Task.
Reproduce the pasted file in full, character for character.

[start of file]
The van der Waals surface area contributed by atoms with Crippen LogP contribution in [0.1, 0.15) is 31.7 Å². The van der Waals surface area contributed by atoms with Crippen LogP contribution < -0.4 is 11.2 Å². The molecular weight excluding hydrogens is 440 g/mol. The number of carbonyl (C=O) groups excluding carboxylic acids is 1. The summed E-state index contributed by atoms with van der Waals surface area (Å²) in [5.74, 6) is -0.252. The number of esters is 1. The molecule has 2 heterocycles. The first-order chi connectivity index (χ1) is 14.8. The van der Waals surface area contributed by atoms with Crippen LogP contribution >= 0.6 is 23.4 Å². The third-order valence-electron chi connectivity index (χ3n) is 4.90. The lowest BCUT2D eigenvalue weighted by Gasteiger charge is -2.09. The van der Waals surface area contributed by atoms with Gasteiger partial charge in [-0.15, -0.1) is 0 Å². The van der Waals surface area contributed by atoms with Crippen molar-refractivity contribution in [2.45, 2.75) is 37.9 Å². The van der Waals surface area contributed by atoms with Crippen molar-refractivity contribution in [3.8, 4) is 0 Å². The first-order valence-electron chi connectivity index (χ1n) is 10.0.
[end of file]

The van der Waals surface area contributed by atoms with Crippen LogP contribution in [0.1, 0.15) is 31.7 Å². The van der Waals surface area contributed by atoms with Crippen LogP contribution < -0.4 is 11.2 Å². The molecular weight excluding hydrogens is 440 g/mol. The number of carbonyl (C=O) groups excluding carboxylic acids is 1. The summed E-state index contributed by atoms with van der Waals surface area (Å²) in [5.74, 6) is -0.252. The number of esters is 1. The molecule has 2 heterocycles. The first-order chi connectivity index (χ1) is 14.8. The van der Waals surface area contributed by atoms with Crippen LogP contribution >= 0.6 is 23.4 Å². The third-order valence-electron chi connectivity index (χ3n) is 4.90. The lowest BCUT2D eigenvalue weighted by Gasteiger charge is -2.09. The van der Waals surface area contributed by atoms with Gasteiger partial charge in [-0.15, -0.1) is 0 Å². The van der Waals surface area contributed by atoms with Crippen molar-refractivity contribution in [2.45, 2.75) is 37.9 Å². The van der Waals surface area contributed by atoms with Crippen molar-refractivity contribution in [3.8, 4) is 0 Å². The first-order valence-electron chi connectivity index (χ1n) is 10.0.